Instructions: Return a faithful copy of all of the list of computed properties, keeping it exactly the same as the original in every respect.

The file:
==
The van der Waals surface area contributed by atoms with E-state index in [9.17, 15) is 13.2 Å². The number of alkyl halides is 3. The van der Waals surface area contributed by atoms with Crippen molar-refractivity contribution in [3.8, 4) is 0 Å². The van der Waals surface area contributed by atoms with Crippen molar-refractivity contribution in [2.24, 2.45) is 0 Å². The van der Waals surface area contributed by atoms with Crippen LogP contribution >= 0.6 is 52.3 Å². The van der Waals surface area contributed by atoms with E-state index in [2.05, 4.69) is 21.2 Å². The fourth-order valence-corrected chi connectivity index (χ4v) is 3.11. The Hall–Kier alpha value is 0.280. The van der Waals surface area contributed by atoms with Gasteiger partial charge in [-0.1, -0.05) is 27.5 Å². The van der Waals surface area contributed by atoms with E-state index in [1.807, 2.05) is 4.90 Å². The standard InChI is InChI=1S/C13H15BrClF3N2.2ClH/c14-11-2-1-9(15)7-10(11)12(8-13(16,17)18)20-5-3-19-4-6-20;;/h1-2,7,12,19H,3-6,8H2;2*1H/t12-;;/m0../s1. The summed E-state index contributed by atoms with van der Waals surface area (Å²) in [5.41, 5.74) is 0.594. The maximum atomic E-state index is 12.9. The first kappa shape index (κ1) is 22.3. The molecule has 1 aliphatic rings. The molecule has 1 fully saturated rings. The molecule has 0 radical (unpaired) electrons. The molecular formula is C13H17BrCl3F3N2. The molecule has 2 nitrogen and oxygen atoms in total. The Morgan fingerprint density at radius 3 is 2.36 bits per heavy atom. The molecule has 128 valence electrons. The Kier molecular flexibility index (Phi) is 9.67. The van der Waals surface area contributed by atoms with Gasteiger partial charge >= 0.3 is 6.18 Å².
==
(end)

The van der Waals surface area contributed by atoms with E-state index in [9.17, 15) is 13.2 Å². The number of alkyl halides is 3. The van der Waals surface area contributed by atoms with Crippen molar-refractivity contribution in [3.8, 4) is 0 Å². The van der Waals surface area contributed by atoms with Crippen molar-refractivity contribution in [2.24, 2.45) is 0 Å². The van der Waals surface area contributed by atoms with Crippen LogP contribution >= 0.6 is 52.3 Å². The van der Waals surface area contributed by atoms with E-state index in [2.05, 4.69) is 21.2 Å². The fourth-order valence-corrected chi connectivity index (χ4v) is 3.11. The Hall–Kier alpha value is 0.280. The van der Waals surface area contributed by atoms with Gasteiger partial charge in [-0.1, -0.05) is 27.5 Å². The van der Waals surface area contributed by atoms with E-state index in [1.807, 2.05) is 4.90 Å². The standard InChI is InChI=1S/C13H15BrClF3N2.2ClH/c14-11-2-1-9(15)7-10(11)12(8-13(16,17)18)20-5-3-19-4-6-20;;/h1-2,7,12,19H,3-6,8H2;2*1H/t12-;;/m0../s1. The summed E-state index contributed by atoms with van der Waals surface area (Å²) in [5.41, 5.74) is 0.594. The maximum atomic E-state index is 12.9. The first kappa shape index (κ1) is 22.3. The molecule has 1 aliphatic rings. The molecule has 1 fully saturated rings. The molecule has 0 radical (unpaired) electrons. The molecular formula is C13H17BrCl3F3N2. The molecule has 2 nitrogen and oxygen atoms in total. The Morgan fingerprint density at radius 3 is 2.36 bits per heavy atom. The molecule has 128 valence electrons. The Kier molecular flexibility index (Phi) is 9.67. The van der Waals surface area contributed by atoms with Gasteiger partial charge >= 0.3 is 6.18 Å².